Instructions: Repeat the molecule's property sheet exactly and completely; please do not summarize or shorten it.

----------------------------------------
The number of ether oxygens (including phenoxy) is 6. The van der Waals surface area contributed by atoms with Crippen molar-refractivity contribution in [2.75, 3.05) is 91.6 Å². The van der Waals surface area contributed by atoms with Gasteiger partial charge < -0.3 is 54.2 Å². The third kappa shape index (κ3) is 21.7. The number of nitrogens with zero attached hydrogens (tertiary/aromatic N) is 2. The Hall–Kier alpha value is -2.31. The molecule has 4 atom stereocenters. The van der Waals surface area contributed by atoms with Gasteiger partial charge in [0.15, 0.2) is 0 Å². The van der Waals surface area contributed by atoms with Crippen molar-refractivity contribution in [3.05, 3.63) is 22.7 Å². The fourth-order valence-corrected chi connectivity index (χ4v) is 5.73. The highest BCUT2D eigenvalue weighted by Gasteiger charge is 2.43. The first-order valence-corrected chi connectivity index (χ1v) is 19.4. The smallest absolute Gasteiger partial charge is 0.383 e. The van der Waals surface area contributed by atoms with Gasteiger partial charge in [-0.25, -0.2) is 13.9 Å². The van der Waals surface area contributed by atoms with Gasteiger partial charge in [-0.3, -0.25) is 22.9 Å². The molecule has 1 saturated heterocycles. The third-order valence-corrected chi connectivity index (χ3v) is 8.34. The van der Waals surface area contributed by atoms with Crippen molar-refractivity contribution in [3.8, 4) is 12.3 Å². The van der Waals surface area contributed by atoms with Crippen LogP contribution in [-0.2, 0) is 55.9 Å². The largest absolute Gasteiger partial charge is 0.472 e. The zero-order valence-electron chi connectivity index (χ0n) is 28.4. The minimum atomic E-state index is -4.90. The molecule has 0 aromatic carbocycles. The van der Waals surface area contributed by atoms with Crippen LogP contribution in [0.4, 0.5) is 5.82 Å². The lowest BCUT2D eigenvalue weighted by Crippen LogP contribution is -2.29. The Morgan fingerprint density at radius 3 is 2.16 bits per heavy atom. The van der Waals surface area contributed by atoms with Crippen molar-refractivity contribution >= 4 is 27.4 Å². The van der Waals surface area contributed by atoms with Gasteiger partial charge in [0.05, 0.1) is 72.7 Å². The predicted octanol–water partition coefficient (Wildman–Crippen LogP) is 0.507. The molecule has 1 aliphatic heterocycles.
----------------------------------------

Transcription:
The number of ether oxygens (including phenoxy) is 6. The van der Waals surface area contributed by atoms with Crippen molar-refractivity contribution in [2.75, 3.05) is 91.6 Å². The van der Waals surface area contributed by atoms with Gasteiger partial charge < -0.3 is 54.2 Å². The third kappa shape index (κ3) is 21.7. The number of nitrogens with zero attached hydrogens (tertiary/aromatic N) is 2. The Hall–Kier alpha value is -2.31. The molecule has 4 atom stereocenters. The van der Waals surface area contributed by atoms with Gasteiger partial charge in [0.15, 0.2) is 0 Å². The van der Waals surface area contributed by atoms with Crippen molar-refractivity contribution in [3.05, 3.63) is 22.7 Å². The fourth-order valence-corrected chi connectivity index (χ4v) is 5.73. The highest BCUT2D eigenvalue weighted by Gasteiger charge is 2.43. The first-order valence-corrected chi connectivity index (χ1v) is 19.4. The smallest absolute Gasteiger partial charge is 0.383 e. The van der Waals surface area contributed by atoms with Gasteiger partial charge in [-0.25, -0.2) is 13.9 Å². The van der Waals surface area contributed by atoms with Gasteiger partial charge in [-0.3, -0.25) is 22.9 Å². The molecule has 1 saturated heterocycles. The third-order valence-corrected chi connectivity index (χ3v) is 8.34. The van der Waals surface area contributed by atoms with Crippen molar-refractivity contribution in [3.8, 4) is 12.3 Å². The van der Waals surface area contributed by atoms with Crippen LogP contribution in [-0.2, 0) is 55.9 Å². The largest absolute Gasteiger partial charge is 0.472 e. The zero-order valence-electron chi connectivity index (χ0n) is 28.4. The minimum atomic E-state index is -4.90. The molecule has 0 aromatic carbocycles. The van der Waals surface area contributed by atoms with Crippen LogP contribution in [0.4, 0.5) is 5.82 Å². The lowest BCUT2D eigenvalue weighted by Crippen LogP contribution is -2.29. The Morgan fingerprint density at radius 3 is 2.16 bits per heavy atom. The van der Waals surface area contributed by atoms with Crippen molar-refractivity contribution >= 4 is 27.4 Å². The van der Waals surface area contributed by atoms with Gasteiger partial charge in [0.05, 0.1) is 72.7 Å². The predicted octanol–water partition coefficient (Wildman–Crippen LogP) is 0.507. The molecule has 1 aliphatic heterocycles.